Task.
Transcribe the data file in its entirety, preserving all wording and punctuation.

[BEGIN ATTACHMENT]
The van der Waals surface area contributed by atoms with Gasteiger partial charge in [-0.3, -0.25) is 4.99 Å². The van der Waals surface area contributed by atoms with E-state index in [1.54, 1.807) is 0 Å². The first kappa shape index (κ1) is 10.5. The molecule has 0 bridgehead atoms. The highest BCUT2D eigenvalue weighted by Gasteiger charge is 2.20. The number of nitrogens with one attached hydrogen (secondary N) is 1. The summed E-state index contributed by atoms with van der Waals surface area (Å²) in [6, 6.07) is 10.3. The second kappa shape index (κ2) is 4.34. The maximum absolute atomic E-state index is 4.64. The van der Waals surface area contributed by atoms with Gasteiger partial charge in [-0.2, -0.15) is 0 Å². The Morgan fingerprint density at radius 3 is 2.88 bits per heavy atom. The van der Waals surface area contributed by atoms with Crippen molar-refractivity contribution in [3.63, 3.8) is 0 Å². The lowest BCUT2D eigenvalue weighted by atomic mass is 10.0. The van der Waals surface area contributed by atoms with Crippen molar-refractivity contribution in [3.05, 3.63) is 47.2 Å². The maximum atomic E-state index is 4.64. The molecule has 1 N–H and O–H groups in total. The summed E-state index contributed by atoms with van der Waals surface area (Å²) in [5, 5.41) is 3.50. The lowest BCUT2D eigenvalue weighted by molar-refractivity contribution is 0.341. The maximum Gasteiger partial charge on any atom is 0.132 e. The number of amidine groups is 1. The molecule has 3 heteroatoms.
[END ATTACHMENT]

The van der Waals surface area contributed by atoms with Gasteiger partial charge in [-0.3, -0.25) is 4.99 Å². The van der Waals surface area contributed by atoms with E-state index in [1.54, 1.807) is 0 Å². The first kappa shape index (κ1) is 10.5. The molecule has 0 bridgehead atoms. The highest BCUT2D eigenvalue weighted by Gasteiger charge is 2.20. The number of nitrogens with one attached hydrogen (secondary N) is 1. The summed E-state index contributed by atoms with van der Waals surface area (Å²) in [6, 6.07) is 10.3. The second kappa shape index (κ2) is 4.34. The maximum absolute atomic E-state index is 4.64. The van der Waals surface area contributed by atoms with Gasteiger partial charge in [-0.2, -0.15) is 0 Å². The Morgan fingerprint density at radius 3 is 2.88 bits per heavy atom. The van der Waals surface area contributed by atoms with Crippen molar-refractivity contribution in [3.63, 3.8) is 0 Å². The lowest BCUT2D eigenvalue weighted by atomic mass is 10.0. The van der Waals surface area contributed by atoms with Crippen molar-refractivity contribution in [3.05, 3.63) is 47.2 Å². The maximum atomic E-state index is 4.64. The molecule has 1 N–H and O–H groups in total. The summed E-state index contributed by atoms with van der Waals surface area (Å²) in [5, 5.41) is 3.50. The lowest BCUT2D eigenvalue weighted by molar-refractivity contribution is 0.341. The maximum Gasteiger partial charge on any atom is 0.132 e. The number of amidine groups is 1. The molecule has 3 heteroatoms.